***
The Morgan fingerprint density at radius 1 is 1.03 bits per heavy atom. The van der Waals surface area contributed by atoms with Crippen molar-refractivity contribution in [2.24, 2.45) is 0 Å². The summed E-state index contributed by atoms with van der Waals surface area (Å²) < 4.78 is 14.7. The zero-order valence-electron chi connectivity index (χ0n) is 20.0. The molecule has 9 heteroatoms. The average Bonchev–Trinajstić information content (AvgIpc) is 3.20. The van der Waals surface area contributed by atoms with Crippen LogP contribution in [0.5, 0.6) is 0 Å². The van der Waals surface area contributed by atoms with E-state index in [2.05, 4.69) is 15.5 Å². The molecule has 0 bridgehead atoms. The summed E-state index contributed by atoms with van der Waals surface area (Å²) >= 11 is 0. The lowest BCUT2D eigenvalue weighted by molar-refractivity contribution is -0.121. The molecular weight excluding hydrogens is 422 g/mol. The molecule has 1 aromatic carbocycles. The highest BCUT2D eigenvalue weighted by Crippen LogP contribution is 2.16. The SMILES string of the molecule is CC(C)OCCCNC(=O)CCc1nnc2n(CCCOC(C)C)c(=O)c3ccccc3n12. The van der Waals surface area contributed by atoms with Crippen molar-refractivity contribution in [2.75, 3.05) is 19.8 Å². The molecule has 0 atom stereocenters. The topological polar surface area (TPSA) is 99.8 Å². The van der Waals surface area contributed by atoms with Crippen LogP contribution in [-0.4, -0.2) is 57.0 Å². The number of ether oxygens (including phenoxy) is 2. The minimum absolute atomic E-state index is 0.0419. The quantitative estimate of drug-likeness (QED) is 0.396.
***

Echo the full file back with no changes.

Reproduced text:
The Morgan fingerprint density at radius 1 is 1.03 bits per heavy atom. The van der Waals surface area contributed by atoms with Crippen molar-refractivity contribution in [2.24, 2.45) is 0 Å². The summed E-state index contributed by atoms with van der Waals surface area (Å²) < 4.78 is 14.7. The zero-order valence-electron chi connectivity index (χ0n) is 20.0. The molecule has 9 heteroatoms. The average Bonchev–Trinajstić information content (AvgIpc) is 3.20. The van der Waals surface area contributed by atoms with Crippen LogP contribution in [0.5, 0.6) is 0 Å². The van der Waals surface area contributed by atoms with E-state index in [2.05, 4.69) is 15.5 Å². The molecule has 0 bridgehead atoms. The summed E-state index contributed by atoms with van der Waals surface area (Å²) >= 11 is 0. The lowest BCUT2D eigenvalue weighted by molar-refractivity contribution is -0.121. The molecular weight excluding hydrogens is 422 g/mol. The molecule has 1 aromatic carbocycles. The highest BCUT2D eigenvalue weighted by Crippen LogP contribution is 2.16. The SMILES string of the molecule is CC(C)OCCCNC(=O)CCc1nnc2n(CCCOC(C)C)c(=O)c3ccccc3n12. The van der Waals surface area contributed by atoms with Crippen molar-refractivity contribution in [2.75, 3.05) is 19.8 Å². The molecule has 0 atom stereocenters. The topological polar surface area (TPSA) is 99.8 Å². The van der Waals surface area contributed by atoms with Crippen LogP contribution in [-0.4, -0.2) is 57.0 Å². The number of ether oxygens (including phenoxy) is 2. The minimum absolute atomic E-state index is 0.0419. The quantitative estimate of drug-likeness (QED) is 0.396.